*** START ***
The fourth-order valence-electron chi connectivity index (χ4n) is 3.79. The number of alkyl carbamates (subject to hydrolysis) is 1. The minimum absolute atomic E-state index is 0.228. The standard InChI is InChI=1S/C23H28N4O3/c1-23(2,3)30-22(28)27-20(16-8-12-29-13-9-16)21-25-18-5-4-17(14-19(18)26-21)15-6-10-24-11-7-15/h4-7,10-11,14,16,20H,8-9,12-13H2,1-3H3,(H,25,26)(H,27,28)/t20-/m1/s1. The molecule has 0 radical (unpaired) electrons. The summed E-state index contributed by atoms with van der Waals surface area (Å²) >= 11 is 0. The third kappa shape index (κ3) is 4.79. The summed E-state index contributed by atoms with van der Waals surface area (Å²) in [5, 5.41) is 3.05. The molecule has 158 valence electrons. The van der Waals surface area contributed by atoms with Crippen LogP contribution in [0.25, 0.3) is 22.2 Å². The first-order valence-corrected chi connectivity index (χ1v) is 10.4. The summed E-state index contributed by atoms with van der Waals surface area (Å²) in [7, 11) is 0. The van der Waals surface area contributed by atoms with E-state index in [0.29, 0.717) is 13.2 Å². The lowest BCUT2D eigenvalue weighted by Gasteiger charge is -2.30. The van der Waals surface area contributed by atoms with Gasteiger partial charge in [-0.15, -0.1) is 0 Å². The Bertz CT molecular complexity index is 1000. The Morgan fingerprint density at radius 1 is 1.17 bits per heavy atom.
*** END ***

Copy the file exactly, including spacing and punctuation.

The fourth-order valence-electron chi connectivity index (χ4n) is 3.79. The number of alkyl carbamates (subject to hydrolysis) is 1. The minimum absolute atomic E-state index is 0.228. The standard InChI is InChI=1S/C23H28N4O3/c1-23(2,3)30-22(28)27-20(16-8-12-29-13-9-16)21-25-18-5-4-17(14-19(18)26-21)15-6-10-24-11-7-15/h4-7,10-11,14,16,20H,8-9,12-13H2,1-3H3,(H,25,26)(H,27,28)/t20-/m1/s1. The molecule has 0 radical (unpaired) electrons. The summed E-state index contributed by atoms with van der Waals surface area (Å²) >= 11 is 0. The third kappa shape index (κ3) is 4.79. The summed E-state index contributed by atoms with van der Waals surface area (Å²) in [5, 5.41) is 3.05. The molecule has 158 valence electrons. The van der Waals surface area contributed by atoms with Crippen LogP contribution in [0.25, 0.3) is 22.2 Å². The first-order valence-corrected chi connectivity index (χ1v) is 10.4. The summed E-state index contributed by atoms with van der Waals surface area (Å²) in [7, 11) is 0. The van der Waals surface area contributed by atoms with E-state index in [0.29, 0.717) is 13.2 Å². The lowest BCUT2D eigenvalue weighted by Gasteiger charge is -2.30. The van der Waals surface area contributed by atoms with Gasteiger partial charge in [-0.15, -0.1) is 0 Å². The Bertz CT molecular complexity index is 1000. The Morgan fingerprint density at radius 1 is 1.17 bits per heavy atom.